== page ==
From the looks of it, that tele is doin you a big delight. Super cool.

  16. #15

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    You wear that 1954 ES-150 well. My 1954 ES-150 came by way of Gruhn Guitars in Nashville, Tennessee. I would like to think it is a kissing cousin of the one you held in your hands.

    Enjoy your birthday, mate. Happiness is a warm guitar.

  17. #16

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    Waaay back in the mid 90's I had been very lucky to be able to travel to NYC several times, both for gigs and pleasure and I always tried to squeeze in a day trip to 48th street (Manny's, Rudy's, We Buy Guitars, etc.) and -the main attraction - The Mandolin Bros. store on Staten Island. On one of these very memorable occasions I was allowed to spend around 2 hours in their upstairs 'inner sanctum' where they kept the really rare birds, out of reach for the normal customer. So I was in for a real treat : a late 40's D'A blonde New Yorker, Benedetto Venetia, '28 L-5, '38 Martin D-28, pre-war OM's, 000's, a Zeidler, a D'Aquisto solidbody , fancy pre-war Nationals, a Sam Koontz "mutha" - a very long list of holy grail guitars.
    The cherry on the cake was another late 50's D'Angelico sunburst New Yorker cutaway which belonged to Kenny Burrell who had it there for sale on commission.
    Oh boy, the stuff that dreams are made of..... fond memories, very nice and accommodating people (Stan Jay + Larry Wexer + Larry Acunto IIRC) .
    So I have a pretty good idea what you felt like in that place !

  18. #17

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    Lawson you did great and sounds like a real fun deal all the way around and you get Medicare.

    One major problem I see is those D'angelico's and Stromberg's need to be played. I don't know if they are off limits but I don't care they need to be played. Stuck behind a glass case for the rest of their existence is a true shame. They should have had you personally be forced to play those guitars for 2 hours.

  19. #18

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    Lawson, That is so cool man. Your better half is very thoughtful. And you look really happy bro.
    Thank you for sharing.
    The real D'Angelico's and the Stromberg look like they are imprisoned in that glass case. But it is nice to know the guitars are in a place where passionate nutjobs like us can go see them. I remember when I saw my 1st D'Angelico, I was so focused on it. I wanted to absorb every detail. I still remember the bracket that held the pickguard on. Not sure it was original, but it looked more expensive than the Ibanez I had at the time.. I still remember the rust on the screws and the binding that was separating from the wood.
    Did you get pictures of the placards next each guitar?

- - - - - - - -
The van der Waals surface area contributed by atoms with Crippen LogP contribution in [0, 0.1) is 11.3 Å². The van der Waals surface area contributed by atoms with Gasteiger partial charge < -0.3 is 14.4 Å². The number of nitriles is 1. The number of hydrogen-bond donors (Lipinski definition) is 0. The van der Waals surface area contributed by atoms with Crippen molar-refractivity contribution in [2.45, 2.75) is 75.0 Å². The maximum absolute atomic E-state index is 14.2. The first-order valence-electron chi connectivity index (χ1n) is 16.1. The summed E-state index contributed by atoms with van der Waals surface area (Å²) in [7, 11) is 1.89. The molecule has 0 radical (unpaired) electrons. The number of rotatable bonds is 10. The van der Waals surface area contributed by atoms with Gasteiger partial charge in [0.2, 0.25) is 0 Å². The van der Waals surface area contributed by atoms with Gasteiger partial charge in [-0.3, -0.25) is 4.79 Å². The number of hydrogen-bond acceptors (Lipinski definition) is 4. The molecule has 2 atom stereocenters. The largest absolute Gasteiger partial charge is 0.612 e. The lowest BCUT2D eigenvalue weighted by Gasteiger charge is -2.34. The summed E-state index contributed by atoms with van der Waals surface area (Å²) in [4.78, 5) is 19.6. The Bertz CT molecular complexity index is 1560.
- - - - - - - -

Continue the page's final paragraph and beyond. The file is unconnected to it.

And lastly, were any of the guitars you played better/different from the ones you own?
    Sorry to ramble. Great post bro.
    JD

  20. #19

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    Quote Originally Posted by wintermoon
    I'm guessing the Stromberg and DA's were off limits?
    To a commoner like me, yes. They had some huge name guitarist there a few months back who played the Stromberg.

  21. #20

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    Quote Originally Posted by deacon Mark
    Lawson you did great and sounds like a real fun deal all the way around and you get Medicare.

    One major problem I see is those D'angelico's and Stromberg's need to be played. I don't know if they are off limits but I don't care they need to be played. Stuck behind a glass case for the rest of their existence is a true shame. They should have had you personally be forced to play those guitars for 2 hours.
    Actually there are some known celebrity guitarists who drop in from time to time and they do play them. Also, most of the floor staff seem to me to be quite accomplished guitarists. My curator-guide was about 65 and really knew his guitars, but regularly gigs with a cover band and country music band, and played some pretty nice licks in our hour of playing.

    Talking to the staff was really fun because they really know guitars and guitar playing, and they are passionate about it.

  22. #21

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    I can post more photos and I have a few phone video clips I could post.

  23. #22

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    I thought maybe you were going to play second base for San Francisco.

  24. #23

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    Quote Originally Posted by lawson-stone
    Yes my wife bought me the "Rock Star" player experience. 5 guitars from their first two lists, plus a personal tour of the Green Room and Vault. I couldn't help but notice they didn't cover the Gibson story or jazz players very well in their presentation. I think the patron is a huge Fender fan.